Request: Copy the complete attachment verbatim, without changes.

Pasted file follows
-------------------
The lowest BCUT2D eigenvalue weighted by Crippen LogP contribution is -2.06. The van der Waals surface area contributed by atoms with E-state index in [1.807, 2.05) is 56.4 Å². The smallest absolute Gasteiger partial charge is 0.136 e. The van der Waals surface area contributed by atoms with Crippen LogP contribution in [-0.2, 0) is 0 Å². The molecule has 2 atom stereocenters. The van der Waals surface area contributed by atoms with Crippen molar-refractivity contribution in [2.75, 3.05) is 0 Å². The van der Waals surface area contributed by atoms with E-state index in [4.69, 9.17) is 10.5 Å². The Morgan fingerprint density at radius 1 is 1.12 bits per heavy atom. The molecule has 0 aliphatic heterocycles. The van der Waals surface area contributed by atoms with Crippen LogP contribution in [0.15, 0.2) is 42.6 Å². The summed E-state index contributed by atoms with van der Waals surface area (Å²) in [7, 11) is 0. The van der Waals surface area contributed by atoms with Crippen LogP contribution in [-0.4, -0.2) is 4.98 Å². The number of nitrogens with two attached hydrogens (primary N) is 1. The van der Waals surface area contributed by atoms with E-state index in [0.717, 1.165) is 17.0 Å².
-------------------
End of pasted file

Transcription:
The lowest BCUT2D eigenvalue weighted by Crippen LogP contribution is -2.06. The van der Waals surface area contributed by atoms with E-state index in [1.807, 2.05) is 56.4 Å². The smallest absolute Gasteiger partial charge is 0.136 e. The van der Waals surface area contributed by atoms with Crippen LogP contribution in [-0.2, 0) is 0 Å². The molecule has 2 atom stereocenters. The van der Waals surface area contributed by atoms with Crippen molar-refractivity contribution in [2.75, 3.05) is 0 Å². The van der Waals surface area contributed by atoms with E-state index in [4.69, 9.17) is 10.5 Å². The Morgan fingerprint density at radius 1 is 1.12 bits per heavy atom. The molecule has 0 aliphatic heterocycles. The van der Waals surface area contributed by atoms with Crippen LogP contribution in [0.15, 0.2) is 42.6 Å². The summed E-state index contributed by atoms with van der Waals surface area (Å²) in [7, 11) is 0. The van der Waals surface area contributed by atoms with Crippen LogP contribution in [-0.4, -0.2) is 4.98 Å². The number of nitrogens with two attached hydrogens (primary N) is 1. The van der Waals surface area contributed by atoms with E-state index in [0.717, 1.165) is 17.0 Å².